Directed by Martin Ritt
It's one of those films that, from the first time I saw it, I was enchanted and for nearly 30 years now, it has cast a spell over me. Measuring it against movies that have become favorites, it is a little film with an art house feel. It's about the south, a true story, about a writer (God, I love movies about authors!) and it has a wonderful cast of actors and a superb director.
Additionally, as in the case of a couple more of my upcoming favorite movies, I was so drawn to the movie's location that I hopped in my trusty machine and wound up in the tiny Florida community of Cross Creek.
Marjorie Kinnan Rawlings is most famously the Pulitzer Prize-winning author of The Yearling. She would come to write Cross Creek upon which this film is based.
Rawlings could be stubborn and determined, kind and aloof, narcissistic and a bit frosty. In 1928 New York she was married to wealthy Charles Rawlings who had no interest in sharing the simple life she envisioned for herself on a Florida orange grove while she wrote the great American novel. Off to Florida she went without him, uncertain of her future, and a divorce would follow.
One lovely little piece of the film is that when she strides into town, she asks directions from an unnamed townie who in real life was played by Norton Baskin, who would one day become Rawlings' husband, although not during the course of the film.
Despite the excessive heat, the mosquitoes, the poisonous snakes, the condition of the house she bought, sight unseen, Rawlings fell head over heels in love with Cross Creek. This is even more meaningful when one considers she went there to be left alone so she could write and she was at times overwhelmed by the overly-friendly neighbors and townsfolk. Upon her arrival Baskin tried to discourage her from staying, saying you won't meet many itellectuals out here.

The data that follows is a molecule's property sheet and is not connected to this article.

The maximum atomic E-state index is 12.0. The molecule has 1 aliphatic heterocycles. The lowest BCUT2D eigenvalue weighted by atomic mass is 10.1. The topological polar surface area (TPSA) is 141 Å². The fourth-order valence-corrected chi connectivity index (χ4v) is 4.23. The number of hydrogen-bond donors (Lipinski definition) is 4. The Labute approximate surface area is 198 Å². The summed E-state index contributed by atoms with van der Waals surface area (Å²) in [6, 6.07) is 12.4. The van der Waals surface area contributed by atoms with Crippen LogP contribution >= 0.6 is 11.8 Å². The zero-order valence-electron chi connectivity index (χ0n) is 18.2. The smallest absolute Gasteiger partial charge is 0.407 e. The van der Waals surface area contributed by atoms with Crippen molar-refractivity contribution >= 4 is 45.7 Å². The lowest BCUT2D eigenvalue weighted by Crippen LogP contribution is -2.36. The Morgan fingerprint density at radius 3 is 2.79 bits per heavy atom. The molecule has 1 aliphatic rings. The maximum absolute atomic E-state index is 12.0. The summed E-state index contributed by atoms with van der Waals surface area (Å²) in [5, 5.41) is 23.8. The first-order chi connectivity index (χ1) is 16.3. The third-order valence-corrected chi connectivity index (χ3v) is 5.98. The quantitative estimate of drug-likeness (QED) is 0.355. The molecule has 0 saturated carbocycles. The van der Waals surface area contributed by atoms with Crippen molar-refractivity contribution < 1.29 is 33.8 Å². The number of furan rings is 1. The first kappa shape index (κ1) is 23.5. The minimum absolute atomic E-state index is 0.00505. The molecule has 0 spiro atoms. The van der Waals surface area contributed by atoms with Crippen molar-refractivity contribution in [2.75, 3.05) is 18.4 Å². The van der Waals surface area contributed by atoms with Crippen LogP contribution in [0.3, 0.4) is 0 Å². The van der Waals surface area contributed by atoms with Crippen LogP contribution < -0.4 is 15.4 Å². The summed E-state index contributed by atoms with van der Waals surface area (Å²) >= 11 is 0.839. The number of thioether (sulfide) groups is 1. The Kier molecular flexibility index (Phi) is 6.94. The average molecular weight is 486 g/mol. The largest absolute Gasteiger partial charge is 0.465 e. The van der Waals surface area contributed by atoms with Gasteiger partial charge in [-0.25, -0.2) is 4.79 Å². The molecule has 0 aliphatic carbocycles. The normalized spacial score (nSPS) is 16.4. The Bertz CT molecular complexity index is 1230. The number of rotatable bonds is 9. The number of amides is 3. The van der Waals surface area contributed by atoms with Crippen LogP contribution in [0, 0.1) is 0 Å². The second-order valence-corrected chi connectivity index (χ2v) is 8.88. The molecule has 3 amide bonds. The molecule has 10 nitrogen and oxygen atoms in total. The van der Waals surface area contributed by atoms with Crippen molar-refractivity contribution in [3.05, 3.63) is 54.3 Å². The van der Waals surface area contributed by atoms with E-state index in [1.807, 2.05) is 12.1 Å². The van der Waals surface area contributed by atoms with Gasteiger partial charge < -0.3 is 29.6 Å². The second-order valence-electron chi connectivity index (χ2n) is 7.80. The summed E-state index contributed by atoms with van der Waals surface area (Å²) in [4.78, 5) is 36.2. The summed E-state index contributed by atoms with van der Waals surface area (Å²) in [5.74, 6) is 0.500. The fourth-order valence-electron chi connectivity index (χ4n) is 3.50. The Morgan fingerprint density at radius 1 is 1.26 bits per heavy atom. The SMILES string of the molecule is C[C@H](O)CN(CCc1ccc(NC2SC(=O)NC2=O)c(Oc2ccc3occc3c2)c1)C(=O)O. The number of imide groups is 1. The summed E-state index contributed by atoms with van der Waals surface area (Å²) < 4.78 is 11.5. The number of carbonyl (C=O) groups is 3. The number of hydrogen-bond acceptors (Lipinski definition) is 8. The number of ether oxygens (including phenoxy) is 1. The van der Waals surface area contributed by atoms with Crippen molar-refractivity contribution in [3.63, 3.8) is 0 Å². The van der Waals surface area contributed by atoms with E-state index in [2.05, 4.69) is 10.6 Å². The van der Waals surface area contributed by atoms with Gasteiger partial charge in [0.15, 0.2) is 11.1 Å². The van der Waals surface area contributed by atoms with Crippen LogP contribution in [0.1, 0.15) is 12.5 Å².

Rawlings loved the land. She loved working the land, getting right in there and getting dirty while trying to tame a wild orange grove, even bringing irrigation to it. She would say Cross Creek is to the wind and the rain, to the sun and the seasons, to the cosmic secrecy of seed, and above all to time. I have always liked that.
In addition to the land, it was also about the people. For those familiar with The Yearling (novel or film), we come to see how the Baxter family of that work was born. The prototypes were the Marsh Turner family. In the film and I assume in the novel (which I have not read), Pa Baxter is loving and utterly kind. Here, morphed into Turner, he's kind of mean and heartless. In the film, Ma Baxter has those same traits while in this film that character is struck simple by her insurmountable circumstances and has retreated into her own world.
Most different is that in the The Yearling the focal character is the Baxter's only child, a boy, Jody. In Cross Creek there are four children and the eldest one, the keeper of the fawn, is a girl, Ellie. The vivid differences and the alarming similarities are some of the most striking things about this film.
Additionally, we get to see about Rawlings' developing but always fascinating and often humorous relationship with Baskin. The same could be said of Geechee, a local black woman who surprises Rawlings while she is typing away with an offer the writer can hardly refuse... to do pretty much everything around the house for a pittance of a salary. Rawlings simply didn't have much money.
She also comes across a young, dirt-poor couple who becomes the inspiration for one of her first stories, Jacob's Ladder. Rawlings had been struggling with her writing and suffered through the usual rejections, which made her crabby and sent her for the bottle which she would befriend more and more as she got older. Her editor, the famous Max Perkins (whose own biography I would go on to immensely enjoy), told her to lay off the gothic romance stuff and write about the people in Cross Creek, so colorfully outlined in her letters to him. She followed his advice and it would bring her immortality.